Since its launch in 2020, the goal of the Lassonde Education Innovation Studio (LEIS) has been to partner with professors and learners to tackle educational challenges, innovate modes of learning and positively impact experiences across three domains: elementary and secondary education; postsecondary education; and executive and professional education.

Salvatore Paneduro
Salvatore Paneduro

“Together with our faculty, we are developing new ways of learning through multifaceted immersive experiences that bring education to life and enhance learner engagement,” says Salvatore Paneduro, director of educational innovation.

LEIS aims to do so through agile innovation processes by galvanizing a custom cross-functional team of learning experience designers, educational developers, e-learning developers, graphic designers, programmers, educational technologists and postdoctoral Fellows.

Among LEIS’ recent successes has been a collaboration with a professor who understands what the innovation studio is trying to do. “We were thrilled when Alidad Amirfazli, Chair of the Department of Mechanical Engineering, brought LEIS the challenge of finding new ways to achieve this in traditional theory-heavy courses.”

Alidad Amirfazli
Alidad Amirfazli

He and the LEIS team proceeded to experiment with the Fluid Dynamics course by introducing a virtual escape room classroom activity. Students used their laptops to navigate avatars of themselves through various spaces – campgrounds, a casino, a museum – where they hunted for clues. These clues were questions relating to course concepts, and each time they answered correctly, they earned “fluid dollars.” They then redeemed this digital currency for a real-world treat – a mini Caramilk or Dairy Milk chocolate.

At the same time, Amirfazli worked with the LEIS team to design and run focus groups throughout the subsequent offering of this course, and capture feedback to be responsive to student learning experiences. However, positive results were quickly apparent. “The first time we offered students the opportunity to play this game, it was very interesting,” says Amirfazli. “None of the students were leaving the class despite the period being over; 15 minutes after class ended, they were still playing. This usually never happens. In fact, I’ve never experienced this in more than 20 years of teaching.”

“The more dynamic, interactive and immersive experiences got the students excited about learning and created an opening of possibilities for Alidad,” says Paneduro, noting that LEIS innovation continued from there. “Alidad and the team designed and created brand new ways of assessing students through concept mapping and infographics. It was so exciting to see the team working to re-invent what assessment and instruction could be in mechanical engineering education.”

Amirfazli and LEIS’ goal to foster community and share work with other engineering educators will be realized when he presents on the course innovation at the 2023 Canadian Engineering Education Conference later this year. That goal is driven by a desire to ensure new modes of learning are adopted not just at Lassonde, but elsewhere. “How are we going to connect with students who are largely visual, and not very interested in, or accustomed to through their K-12 education, the traditional way of acquiring knowledge, which means reading a textbook? We cannot be static and keep doing the same thing. We need to be more creative in our methods,” says Amirfazli.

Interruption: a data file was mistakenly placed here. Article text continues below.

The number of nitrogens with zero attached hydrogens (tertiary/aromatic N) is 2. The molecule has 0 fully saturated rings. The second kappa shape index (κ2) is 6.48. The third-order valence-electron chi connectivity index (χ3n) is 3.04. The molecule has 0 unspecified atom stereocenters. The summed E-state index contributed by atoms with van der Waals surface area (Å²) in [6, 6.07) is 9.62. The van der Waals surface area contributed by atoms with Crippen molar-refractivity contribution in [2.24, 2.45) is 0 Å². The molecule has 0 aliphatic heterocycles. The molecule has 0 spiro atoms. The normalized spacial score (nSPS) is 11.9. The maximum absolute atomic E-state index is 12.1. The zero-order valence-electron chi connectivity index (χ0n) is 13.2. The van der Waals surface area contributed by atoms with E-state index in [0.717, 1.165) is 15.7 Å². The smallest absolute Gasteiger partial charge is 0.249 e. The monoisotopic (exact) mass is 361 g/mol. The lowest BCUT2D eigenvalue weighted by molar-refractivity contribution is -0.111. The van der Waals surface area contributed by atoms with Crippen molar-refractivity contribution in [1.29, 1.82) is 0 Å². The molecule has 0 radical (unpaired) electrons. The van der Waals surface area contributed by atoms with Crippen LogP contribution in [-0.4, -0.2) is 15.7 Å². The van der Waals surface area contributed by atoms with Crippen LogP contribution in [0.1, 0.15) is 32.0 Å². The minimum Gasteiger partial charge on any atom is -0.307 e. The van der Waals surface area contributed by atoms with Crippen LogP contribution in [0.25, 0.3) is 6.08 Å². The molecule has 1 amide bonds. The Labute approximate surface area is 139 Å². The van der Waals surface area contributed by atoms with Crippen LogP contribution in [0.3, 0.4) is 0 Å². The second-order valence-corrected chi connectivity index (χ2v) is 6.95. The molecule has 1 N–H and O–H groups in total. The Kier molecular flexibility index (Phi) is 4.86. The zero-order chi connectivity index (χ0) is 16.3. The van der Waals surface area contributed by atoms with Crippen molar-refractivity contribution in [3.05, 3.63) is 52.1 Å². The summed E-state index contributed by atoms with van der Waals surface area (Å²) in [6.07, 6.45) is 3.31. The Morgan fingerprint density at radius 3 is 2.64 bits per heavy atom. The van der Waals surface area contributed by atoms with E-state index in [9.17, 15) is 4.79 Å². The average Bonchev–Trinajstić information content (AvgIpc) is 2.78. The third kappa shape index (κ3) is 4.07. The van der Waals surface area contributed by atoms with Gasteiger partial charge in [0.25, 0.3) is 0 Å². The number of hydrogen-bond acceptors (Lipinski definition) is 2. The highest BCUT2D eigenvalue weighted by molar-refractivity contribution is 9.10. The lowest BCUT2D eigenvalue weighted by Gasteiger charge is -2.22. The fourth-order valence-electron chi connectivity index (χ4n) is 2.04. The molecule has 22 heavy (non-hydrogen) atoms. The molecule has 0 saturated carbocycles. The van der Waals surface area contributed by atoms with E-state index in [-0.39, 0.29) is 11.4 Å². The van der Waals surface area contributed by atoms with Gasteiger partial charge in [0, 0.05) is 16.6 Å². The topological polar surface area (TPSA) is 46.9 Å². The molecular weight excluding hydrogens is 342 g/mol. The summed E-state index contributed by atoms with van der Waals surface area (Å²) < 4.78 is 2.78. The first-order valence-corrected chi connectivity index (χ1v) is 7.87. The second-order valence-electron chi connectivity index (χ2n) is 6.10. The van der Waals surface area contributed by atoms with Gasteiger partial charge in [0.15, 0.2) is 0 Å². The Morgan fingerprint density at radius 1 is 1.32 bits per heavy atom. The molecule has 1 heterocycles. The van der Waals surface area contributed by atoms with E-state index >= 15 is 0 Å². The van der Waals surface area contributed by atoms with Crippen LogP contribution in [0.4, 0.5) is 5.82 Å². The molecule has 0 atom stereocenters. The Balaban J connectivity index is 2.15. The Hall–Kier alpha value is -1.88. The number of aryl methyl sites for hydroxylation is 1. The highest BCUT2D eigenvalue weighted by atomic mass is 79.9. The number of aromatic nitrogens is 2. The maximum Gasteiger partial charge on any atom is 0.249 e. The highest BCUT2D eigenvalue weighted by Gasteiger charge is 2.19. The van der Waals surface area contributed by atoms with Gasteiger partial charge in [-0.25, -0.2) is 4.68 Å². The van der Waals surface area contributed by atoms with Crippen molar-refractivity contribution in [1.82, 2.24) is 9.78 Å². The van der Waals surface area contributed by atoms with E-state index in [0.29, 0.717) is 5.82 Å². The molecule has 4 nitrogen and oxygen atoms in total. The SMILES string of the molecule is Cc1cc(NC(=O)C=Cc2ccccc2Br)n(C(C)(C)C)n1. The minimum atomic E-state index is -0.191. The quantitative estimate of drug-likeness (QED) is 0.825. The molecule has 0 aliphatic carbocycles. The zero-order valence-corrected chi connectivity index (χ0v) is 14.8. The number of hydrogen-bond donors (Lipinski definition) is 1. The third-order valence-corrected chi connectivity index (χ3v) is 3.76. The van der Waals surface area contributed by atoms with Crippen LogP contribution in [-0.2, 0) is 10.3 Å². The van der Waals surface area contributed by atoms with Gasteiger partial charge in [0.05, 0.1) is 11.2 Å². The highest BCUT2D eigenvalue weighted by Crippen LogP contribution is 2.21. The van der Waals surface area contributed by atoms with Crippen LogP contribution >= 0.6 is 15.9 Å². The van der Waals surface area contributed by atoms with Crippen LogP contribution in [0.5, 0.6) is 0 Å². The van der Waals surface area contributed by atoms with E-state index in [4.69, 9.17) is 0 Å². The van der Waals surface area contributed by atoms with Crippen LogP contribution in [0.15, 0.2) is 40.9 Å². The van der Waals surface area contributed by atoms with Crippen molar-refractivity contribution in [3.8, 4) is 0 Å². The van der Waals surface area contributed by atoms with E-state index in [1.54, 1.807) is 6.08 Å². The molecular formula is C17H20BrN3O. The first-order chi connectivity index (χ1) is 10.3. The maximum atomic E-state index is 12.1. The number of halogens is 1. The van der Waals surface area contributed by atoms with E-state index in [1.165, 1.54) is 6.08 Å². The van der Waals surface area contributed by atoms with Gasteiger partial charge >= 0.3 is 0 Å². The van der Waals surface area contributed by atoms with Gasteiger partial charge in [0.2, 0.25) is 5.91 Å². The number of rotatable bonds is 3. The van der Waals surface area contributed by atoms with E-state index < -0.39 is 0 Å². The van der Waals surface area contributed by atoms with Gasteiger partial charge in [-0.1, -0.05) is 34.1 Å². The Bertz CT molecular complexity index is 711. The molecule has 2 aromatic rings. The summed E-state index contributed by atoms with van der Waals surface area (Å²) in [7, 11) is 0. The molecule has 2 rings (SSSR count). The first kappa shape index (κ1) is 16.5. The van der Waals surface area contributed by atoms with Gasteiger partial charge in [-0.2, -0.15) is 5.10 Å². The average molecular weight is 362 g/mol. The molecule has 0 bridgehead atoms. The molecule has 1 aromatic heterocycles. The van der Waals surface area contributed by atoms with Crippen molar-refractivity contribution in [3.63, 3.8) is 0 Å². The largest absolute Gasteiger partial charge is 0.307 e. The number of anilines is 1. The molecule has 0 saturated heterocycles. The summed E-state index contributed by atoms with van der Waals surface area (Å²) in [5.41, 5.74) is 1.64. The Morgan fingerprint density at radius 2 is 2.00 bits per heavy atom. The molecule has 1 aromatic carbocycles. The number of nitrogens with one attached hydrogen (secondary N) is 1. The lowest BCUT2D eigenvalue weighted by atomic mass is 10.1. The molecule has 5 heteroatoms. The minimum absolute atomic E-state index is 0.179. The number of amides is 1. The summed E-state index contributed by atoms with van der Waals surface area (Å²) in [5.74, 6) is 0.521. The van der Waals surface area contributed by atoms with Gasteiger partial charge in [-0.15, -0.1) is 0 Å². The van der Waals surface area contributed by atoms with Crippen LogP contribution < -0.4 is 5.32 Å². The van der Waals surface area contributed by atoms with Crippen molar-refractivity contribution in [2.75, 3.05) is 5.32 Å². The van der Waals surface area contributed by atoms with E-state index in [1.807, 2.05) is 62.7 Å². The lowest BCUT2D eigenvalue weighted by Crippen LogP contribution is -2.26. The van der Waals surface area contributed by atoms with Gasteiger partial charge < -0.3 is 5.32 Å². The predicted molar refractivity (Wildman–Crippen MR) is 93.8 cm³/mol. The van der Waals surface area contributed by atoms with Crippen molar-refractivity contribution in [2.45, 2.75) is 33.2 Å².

The professor credits LEIS for promoting that type of thinking, and for enabling projects like the virtual escape room activity to be easy and viable. “Without LEIS, the change was likely not possible or would have taken a lot longer to implement,” he says.

Paneduro says he is excited for what’s next. “This is shaping a whole new approach to andragogy at Lassonde.”

Student-led waste diversion project celebrates first compost harvest

Hands holding seeds and soil

By Alexander Huls, deputy editor, YFile

The Cross-Campus Capstone Classroom (C4) student-led project to create a full-cycle composing system at York University will soon distribute a metric ton of compost across the Keele campus, fulfilling its goal to divert organic waste from selected vendors at York.

The project creates a closed-loop system by turning the waste that would otherwise go to landfill into useful compost that can be used on campus.

Danielle Robinson
Danielle Robinson

The upcoming harvest, which began with the 2019 revitalization of the decaying three-tier composting systems in the Maloca Community Garden, is the result of woodchips received from the School of the Arts, Media, Performance & Design, fruit and food from Grocery Checkout in York Lanes, as well as coffee grounds and more from the two Starbucks locations on campus. Partnerships with the businesses, and transportation of the waste to the Maloca composting system with a push cart, was all hands-on experience initiated by the students themselves – a significant objective for C4.

“Our approach to experiential education keeps students in the driver’s seat,” says Danielle Robinson, co-lead of C4. “The more that we let them take the lead, the more it shows them that we believe in them, that we think they have valuable skills and knowledges, and that they can do things in the world that matter.”